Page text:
C All-in-One Desk Reference For Dummies
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Variables are what make your programs zoom. Programming just can't get done without them. So if you haven't been introduced to variables yet, here you go.

Valerie Variable is a numeric variable. She loves to hold numbers — any number; it doesn't matter. Whenever she sees an equal sign, she takes to a value and holds it tight. But see another equal sign, and she takes on a new value. In that way, Valerie is a little flaky. You could say that Valerie's values vary, which is why she's a variable.

Victor Variable is a string variable. He contains bits of text — everything from one character to several of them in a row. As long as it's a character, Victor doesn't mind. But which character? Victor doesn't care — because he's a variable, he can hold anything.

  • Yes, there is a point here. There are two main types of variables in C: numeric variables that hold only numbers or values, and string variables that hold text, from one to several characters long.
  • There are several different types of numeric variables, depending on the size and precision of the number.
  • Before you use a variable, it must be declared. This is — oh, just read the next section.

"Why must I declare a variable?"

You are required to announce your variables to the C compiler before you use them. You do this by providing a list of variables near the beginning of the program. That way, the compiler knows what the variables are called and what type of variables they are (what values they can contain). Officially, this process is known as declaring your variables.

For example:

int count;
char key;
char lastname[30];

Three variables are declared here: an integer variable, count; a character variable, key; and a character variable, lastname, which is a string that can be as many as 30 characters long.

Doing this at the beginning of the program tells the compiler several things. First, it says, "These things are variables!" That way, when the compiler sees lastname in a program, it knows that it's a string variable.

Second, the declarations tell the compiler which type of variable is being used. The compiler knows that integer values fit into the count variable, for example.

Third, the compiler knows how much storage space to set aside for the variables. This can't be done "on the fly" as the program runs. The space must be set aside as the compiler creates the program.

  • Declare your variables near the beginning of your program, just after the line with the initial curly bracket. Cluster them all up right there.
  • Obviously, you won't know all the variables a program requires before you write it. (Although they teach otherwise at the universities, such mental overhead isn't required from you.) So, if you need a new variable, use your editor to declare it in the program. Rogue variables generate syntax or linker errors (depending on how they're used).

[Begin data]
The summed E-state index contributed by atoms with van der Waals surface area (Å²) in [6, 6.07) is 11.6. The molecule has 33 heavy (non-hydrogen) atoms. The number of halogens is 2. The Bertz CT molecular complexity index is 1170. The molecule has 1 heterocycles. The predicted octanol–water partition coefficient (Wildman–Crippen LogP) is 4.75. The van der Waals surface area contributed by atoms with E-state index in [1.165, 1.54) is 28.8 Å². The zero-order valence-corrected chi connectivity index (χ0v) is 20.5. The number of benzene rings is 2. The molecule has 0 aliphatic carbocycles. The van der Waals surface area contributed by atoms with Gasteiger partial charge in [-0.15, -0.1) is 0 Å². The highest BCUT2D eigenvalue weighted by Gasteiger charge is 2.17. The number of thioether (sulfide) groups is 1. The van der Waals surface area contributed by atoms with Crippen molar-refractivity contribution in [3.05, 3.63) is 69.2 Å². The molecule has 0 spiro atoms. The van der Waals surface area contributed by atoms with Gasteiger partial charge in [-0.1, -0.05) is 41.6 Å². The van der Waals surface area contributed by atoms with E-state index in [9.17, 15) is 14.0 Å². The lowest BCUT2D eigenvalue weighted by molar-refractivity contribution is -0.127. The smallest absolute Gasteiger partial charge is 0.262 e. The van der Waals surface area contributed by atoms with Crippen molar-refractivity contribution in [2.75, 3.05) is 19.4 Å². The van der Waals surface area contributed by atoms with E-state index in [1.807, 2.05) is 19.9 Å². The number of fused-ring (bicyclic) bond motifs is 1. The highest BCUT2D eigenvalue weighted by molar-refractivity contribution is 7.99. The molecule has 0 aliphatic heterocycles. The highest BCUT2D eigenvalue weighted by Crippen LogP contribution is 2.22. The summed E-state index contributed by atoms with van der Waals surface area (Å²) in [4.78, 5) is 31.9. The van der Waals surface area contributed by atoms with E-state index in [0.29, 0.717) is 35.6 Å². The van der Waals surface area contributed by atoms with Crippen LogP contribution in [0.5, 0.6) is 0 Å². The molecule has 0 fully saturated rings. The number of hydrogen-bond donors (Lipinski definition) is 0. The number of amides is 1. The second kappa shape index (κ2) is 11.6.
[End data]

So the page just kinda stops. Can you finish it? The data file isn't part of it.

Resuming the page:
• If you don't declare a variable, your program does not compile. The proper authorities issue a suitable complaint message.
  • Most C programmers put a blank line between the variable declarations and the rest of the program.
  • There's nothing wrong with commenting a variable to describe what it contains. For example:

int count; /* busy signals from tech support. */

  • However, cleverly named variables may avoid this situation:

int busysignals;

Variable names verboten and not

What you can name your variables depends on your compiler. There are a few rules, plus some names you cannot use for variables. When you break the rules, the compiler lets you know by flinging an error at you. To avoid that, try to keep the following guidelines in the back of your head when you create new variables:

  • The shortest variable name is a letter of the alphabet.
  • Use variable names that mean something. Single-letter variables are just hunky-dory. But index is better than i, count is better than c, and name is better than n. Short, descriptive variable names are best.
  • Variables are typically in lowercase. (All of C is lowercase for the most part.) They can contain letters and numbers.
  • Uppercase letters can be used in your variables, but most compilers tend to ignore the differences between upper- and lowercase letters. (You can tell the compiler to be case-sensitive by setting one of its options; refer to your programmer's manual.)
  • You should not begin a variable name with a number. They can contain numbers, but you begin it with a letter.
  • C lords use the underline, or "underscore," character in their variable names: first_name, zip_code, and so on. This technique is fine, though it's not recommended to begin a variable name with an underline.
  • Avoid naming your variables the same as C language keywords or functions. Don't name your integer variable int, for example, or your string variable char. This may not generate an error with your compiler, but it makes your source code confusing.
  • Also avoid using the single letters l (lowercase L) and o (lowercase O) to name variables. Little L looks too much like a 1 (one), and O looks too much like a 0 (zero).
  • Don't give similar names to your variables. For example, the compiler may assume that forgiveme and forgivemenot are the same variable. If so, an ugly situation can occur.
  • Buried somewhere in one of the massive tomes that came with your compiler are the official rules for naming variables. These rules are unique to each compiler.

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